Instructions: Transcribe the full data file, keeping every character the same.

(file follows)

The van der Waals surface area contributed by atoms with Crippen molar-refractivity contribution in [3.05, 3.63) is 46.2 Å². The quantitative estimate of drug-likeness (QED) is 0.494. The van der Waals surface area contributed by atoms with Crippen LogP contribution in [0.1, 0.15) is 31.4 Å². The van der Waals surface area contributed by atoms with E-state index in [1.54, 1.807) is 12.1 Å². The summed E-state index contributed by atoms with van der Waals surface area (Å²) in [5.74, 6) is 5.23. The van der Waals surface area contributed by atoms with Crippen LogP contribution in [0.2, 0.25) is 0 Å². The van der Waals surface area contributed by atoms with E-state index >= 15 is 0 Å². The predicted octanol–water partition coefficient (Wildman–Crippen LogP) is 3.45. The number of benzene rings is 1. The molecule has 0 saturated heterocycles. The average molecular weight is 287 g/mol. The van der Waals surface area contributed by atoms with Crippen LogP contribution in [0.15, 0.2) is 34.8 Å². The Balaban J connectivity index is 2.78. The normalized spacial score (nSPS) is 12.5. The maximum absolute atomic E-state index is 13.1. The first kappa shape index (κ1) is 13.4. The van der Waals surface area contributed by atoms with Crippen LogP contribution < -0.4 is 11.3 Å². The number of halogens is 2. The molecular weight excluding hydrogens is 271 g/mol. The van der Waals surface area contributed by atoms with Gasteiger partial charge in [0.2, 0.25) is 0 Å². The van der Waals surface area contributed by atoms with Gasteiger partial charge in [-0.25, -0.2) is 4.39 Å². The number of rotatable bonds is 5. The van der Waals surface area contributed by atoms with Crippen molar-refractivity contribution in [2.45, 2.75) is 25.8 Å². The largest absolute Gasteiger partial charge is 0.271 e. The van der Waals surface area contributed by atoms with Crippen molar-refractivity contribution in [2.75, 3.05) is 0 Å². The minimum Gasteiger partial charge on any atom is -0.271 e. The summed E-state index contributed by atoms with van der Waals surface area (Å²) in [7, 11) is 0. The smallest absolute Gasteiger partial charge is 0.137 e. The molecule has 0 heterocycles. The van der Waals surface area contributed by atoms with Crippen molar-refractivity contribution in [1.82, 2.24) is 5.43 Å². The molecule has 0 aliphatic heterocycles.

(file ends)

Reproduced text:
The van der Waals surface area contributed by atoms with Crippen molar-refractivity contribution in [3.05, 3.63) is 46.2 Å². The quantitative estimate of drug-likeness (QED) is 0.494. The van der Waals surface area contributed by atoms with Crippen LogP contribution in [0.1, 0.15) is 31.4 Å². The van der Waals surface area contributed by atoms with E-state index in [1.54, 1.807) is 12.1 Å². The summed E-state index contributed by atoms with van der Waals surface area (Å²) in [5.74, 6) is 5.23. The van der Waals surface area contributed by atoms with Crippen LogP contribution in [0.2, 0.25) is 0 Å². The van der Waals surface area contributed by atoms with E-state index >= 15 is 0 Å². The predicted octanol–water partition coefficient (Wildman–Crippen LogP) is 3.45. The number of benzene rings is 1. The molecule has 0 saturated heterocycles. The average molecular weight is 287 g/mol. The van der Waals surface area contributed by atoms with Crippen LogP contribution in [0.15, 0.2) is 34.8 Å². The Balaban J connectivity index is 2.78. The normalized spacial score (nSPS) is 12.5. The maximum absolute atomic E-state index is 13.1. The first kappa shape index (κ1) is 13.4. The van der Waals surface area contributed by atoms with Crippen LogP contribution < -0.4 is 11.3 Å². The number of halogens is 2. The molecular weight excluding hydrogens is 271 g/mol. The van der Waals surface area contributed by atoms with Gasteiger partial charge in [0.2, 0.25) is 0 Å². The van der Waals surface area contributed by atoms with Gasteiger partial charge in [-0.25, -0.2) is 4.39 Å². The number of rotatable bonds is 5. The van der Waals surface area contributed by atoms with Crippen molar-refractivity contribution in [2.45, 2.75) is 25.8 Å². The largest absolute Gasteiger partial charge is 0.271 e. The van der Waals surface area contributed by atoms with Crippen molar-refractivity contribution in [2.75, 3.05) is 0 Å². The minimum Gasteiger partial charge on any atom is -0.271 e. The summed E-state index contributed by atoms with van der Waals surface area (Å²) in [7, 11) is 0. The smallest absolute Gasteiger partial charge is 0.137 e. The molecule has 0 heterocycles. The van der Waals surface area contributed by atoms with Crippen molar-refractivity contribution in [1.82, 2.24) is 5.43 Å². The molecule has 0 aliphatic heterocycles.